According to a Morbidity and Mortality Report, issued by the Centers for Disease Control and Prevention (CDC), approximately 1/5 of the American population is experiencing pain from arthritis. But is your pain really due to arthritis as some are mistakenly told by their doctors? According to a recent episode of The Dr. Oz Show, millions of Americans may be unaware that their chronic pain is due to fibromyalgia.
To help you understand a little about fibromyalgia, whether you may have it, and what you need to know about it, the following is a summary of 10 fibromyalgia facts gleaned from a number of health resources that can help you identify a serious health condition and what you can do about it.
The Top 10 Fibromyalgia Facts You Need To Know
Fibromyalgia Fact #1: Fibromyalgia is most common in women and most commonly occurs in young to middle-aged adults. However, fibromyalgia can affect anyone regardless of age or sex.
Fibromyalgia Fact #2: The most common complaints experienced by people with fibromyalgia are fatigue, sleep disturbance, non-cardiac chest pain, depression and poor concentration referred to as “fibro fog.”
Fibromyalgia Fact #3: Fibromyalgia affects muscles, joints and tendons that can manifest as aching pain, burning sensations and stiffness. However, these are just a few of the many symptoms of fibromyalgia that can include other less common symptoms such as extreme sensitivity to loud sounds, bright lights, odors and other sensory stimuli.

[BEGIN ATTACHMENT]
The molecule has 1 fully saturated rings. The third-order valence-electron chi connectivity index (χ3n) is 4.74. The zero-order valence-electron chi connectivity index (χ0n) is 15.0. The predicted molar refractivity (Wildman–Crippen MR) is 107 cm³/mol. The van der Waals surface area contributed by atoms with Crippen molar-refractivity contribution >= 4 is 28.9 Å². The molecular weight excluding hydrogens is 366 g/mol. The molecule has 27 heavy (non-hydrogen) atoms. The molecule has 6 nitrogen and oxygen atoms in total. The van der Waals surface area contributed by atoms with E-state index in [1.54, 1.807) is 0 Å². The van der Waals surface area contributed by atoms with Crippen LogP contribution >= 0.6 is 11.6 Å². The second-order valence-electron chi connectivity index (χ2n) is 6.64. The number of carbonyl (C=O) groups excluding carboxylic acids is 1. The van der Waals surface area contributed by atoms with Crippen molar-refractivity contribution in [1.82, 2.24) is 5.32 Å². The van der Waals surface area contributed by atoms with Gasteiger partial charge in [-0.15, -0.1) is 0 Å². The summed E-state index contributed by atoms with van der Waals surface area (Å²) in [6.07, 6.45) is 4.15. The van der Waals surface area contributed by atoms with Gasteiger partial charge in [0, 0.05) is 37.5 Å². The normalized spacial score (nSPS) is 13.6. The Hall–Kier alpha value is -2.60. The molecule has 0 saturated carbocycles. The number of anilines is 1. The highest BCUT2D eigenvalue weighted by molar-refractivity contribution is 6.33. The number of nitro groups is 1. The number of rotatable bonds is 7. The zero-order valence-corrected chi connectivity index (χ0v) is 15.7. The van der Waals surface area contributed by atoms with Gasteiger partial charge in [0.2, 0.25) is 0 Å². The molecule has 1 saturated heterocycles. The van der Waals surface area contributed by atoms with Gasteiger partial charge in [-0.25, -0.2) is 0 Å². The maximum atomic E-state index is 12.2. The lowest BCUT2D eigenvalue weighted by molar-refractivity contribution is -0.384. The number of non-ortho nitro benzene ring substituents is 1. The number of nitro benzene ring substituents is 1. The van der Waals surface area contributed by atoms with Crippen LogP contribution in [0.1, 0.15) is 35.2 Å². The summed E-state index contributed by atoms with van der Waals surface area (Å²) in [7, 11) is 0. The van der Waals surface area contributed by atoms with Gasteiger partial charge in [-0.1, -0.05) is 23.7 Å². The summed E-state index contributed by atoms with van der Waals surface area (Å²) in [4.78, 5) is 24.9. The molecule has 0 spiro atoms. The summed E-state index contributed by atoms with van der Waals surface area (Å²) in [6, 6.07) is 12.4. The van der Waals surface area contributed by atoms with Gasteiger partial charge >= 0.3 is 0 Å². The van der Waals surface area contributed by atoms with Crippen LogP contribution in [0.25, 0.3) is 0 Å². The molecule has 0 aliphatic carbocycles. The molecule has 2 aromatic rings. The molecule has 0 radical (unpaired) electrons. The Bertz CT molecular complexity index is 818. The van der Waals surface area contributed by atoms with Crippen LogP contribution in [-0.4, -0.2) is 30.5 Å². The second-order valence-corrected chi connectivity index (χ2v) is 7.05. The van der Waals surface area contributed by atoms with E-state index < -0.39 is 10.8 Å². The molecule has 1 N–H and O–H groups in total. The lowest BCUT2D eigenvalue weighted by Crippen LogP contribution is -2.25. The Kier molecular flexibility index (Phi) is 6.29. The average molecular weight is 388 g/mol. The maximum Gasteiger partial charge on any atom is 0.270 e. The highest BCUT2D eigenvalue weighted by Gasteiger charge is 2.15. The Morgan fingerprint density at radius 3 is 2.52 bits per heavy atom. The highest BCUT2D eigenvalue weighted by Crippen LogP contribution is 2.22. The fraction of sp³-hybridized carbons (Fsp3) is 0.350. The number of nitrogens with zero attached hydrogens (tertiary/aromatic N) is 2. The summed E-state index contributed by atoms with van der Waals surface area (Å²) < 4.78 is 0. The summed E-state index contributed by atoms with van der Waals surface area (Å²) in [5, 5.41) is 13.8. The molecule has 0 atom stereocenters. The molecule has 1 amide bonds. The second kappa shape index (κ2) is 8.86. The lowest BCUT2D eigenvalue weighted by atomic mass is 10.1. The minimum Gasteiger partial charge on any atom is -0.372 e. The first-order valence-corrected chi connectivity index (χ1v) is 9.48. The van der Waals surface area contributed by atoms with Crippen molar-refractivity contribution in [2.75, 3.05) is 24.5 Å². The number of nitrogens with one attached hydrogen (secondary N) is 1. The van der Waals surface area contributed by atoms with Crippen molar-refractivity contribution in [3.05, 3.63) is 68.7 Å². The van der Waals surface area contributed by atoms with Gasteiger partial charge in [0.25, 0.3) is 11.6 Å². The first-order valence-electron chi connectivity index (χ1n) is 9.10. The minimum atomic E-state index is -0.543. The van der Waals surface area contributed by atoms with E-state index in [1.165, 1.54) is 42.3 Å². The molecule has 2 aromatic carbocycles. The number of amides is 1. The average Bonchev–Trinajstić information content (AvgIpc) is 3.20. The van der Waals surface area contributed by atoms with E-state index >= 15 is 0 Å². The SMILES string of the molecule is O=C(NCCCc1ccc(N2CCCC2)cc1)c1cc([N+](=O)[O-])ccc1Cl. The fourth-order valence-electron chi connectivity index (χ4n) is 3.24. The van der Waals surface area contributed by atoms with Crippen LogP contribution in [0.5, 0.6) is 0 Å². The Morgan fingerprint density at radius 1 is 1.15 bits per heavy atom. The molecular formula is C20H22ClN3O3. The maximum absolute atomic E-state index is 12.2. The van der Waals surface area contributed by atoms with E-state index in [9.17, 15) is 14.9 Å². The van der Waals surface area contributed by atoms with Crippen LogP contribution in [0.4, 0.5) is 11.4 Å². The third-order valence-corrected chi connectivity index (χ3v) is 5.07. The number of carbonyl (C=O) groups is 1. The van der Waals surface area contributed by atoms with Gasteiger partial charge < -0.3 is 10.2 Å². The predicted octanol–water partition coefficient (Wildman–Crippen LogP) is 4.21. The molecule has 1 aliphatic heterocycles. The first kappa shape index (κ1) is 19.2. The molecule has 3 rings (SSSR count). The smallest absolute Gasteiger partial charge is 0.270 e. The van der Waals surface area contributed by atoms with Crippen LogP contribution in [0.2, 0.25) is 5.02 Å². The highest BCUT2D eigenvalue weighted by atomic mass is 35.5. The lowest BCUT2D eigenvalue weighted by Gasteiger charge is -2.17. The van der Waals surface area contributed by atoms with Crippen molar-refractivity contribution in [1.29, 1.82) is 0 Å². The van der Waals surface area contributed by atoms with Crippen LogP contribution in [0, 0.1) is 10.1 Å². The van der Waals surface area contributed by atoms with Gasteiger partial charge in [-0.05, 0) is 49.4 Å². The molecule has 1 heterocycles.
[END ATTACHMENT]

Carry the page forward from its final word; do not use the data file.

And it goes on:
Fibromyalgia Fact #4: Fibromyalgia is often confused with hypothyroidism, chronic fatigue syndrome, lupus and polymyalgia rheumatica. Physical trauma, such as a car or motorcycle crash, can trigger fibromyalgia. As many as a quarter of people with fibromyalgia report that they were involved in an accident right before their symptoms began.
Fibromyalgia Fact #5: Fibromyalgia is not a progressive disease that if left untreated, can ultimately kill you. Fibromyalgia is a chronic condition that can last a long time―in some cases, a lifetime. However, it can be disruptive and debilitating and thereby interfere with your quality of life.
Fibromyalgia Fact #6: To diagnose fibromyalgia, doctors should ask about pain in up to 19 different areas of your body. The 19 pain areas used to diagnose fibromyalgia are scattered all over the body. These pain spots are found on the neck, abdomen, arms, chest, back, jaw and other areas.
Fibromyalgia Fact #7: X-rays are not used to diagnose fibromyalgia. In order to diagnose fibromyalgia, a physician must use a process of diagnostic exclusion where all other possible diseases must first be ruled out before your doctor can determine that you have fibromyalgia. Keeping a journal of symptoms may help your doctor diagnose your fibromyalgia more quickly.
Fibromyalgia Fact #8: On average, patients with fibromyalgia usually have to pursue a definitive diagnosis for up to seven years. Diagnosis depends greatly on patients’ explanations of their symptoms as well as their doctor’s training. After seeing your primary care physician, a referral to see a rheumatologist who treats fibromyalgia, as well as other diseases of the joints and soft tissues, including arthritis and autoimmune diseases is recommended. Neurologists and pain specialists are also specialists who can diagnose and treat fibromyalgia.
Fibromyalgia Fact #9: Some prescription medications approved to treat fibromyalgia may ease sensory overload; however, medicine is not the only treatment for fibromyalgia—often, sleep aids, psychological counseling, exercise, yoga, and alternative treatments are also recommended.
Fibromyalgia Fact #10: Maintaining a healthy diet, getting adequate sleep and practicing stress-relief exercises may help you avoid fibromyalgia. Fibromyalgia has many potential triggers, and no two people have the same exact ones. Possible triggers include: cold weather and drafty environments, hormonal fluctuations, psychological stress and exercising too hard. The good news is that sex has been found to actually improve fibromyalgia symptoms by reducing stress and providing low-impact exercise.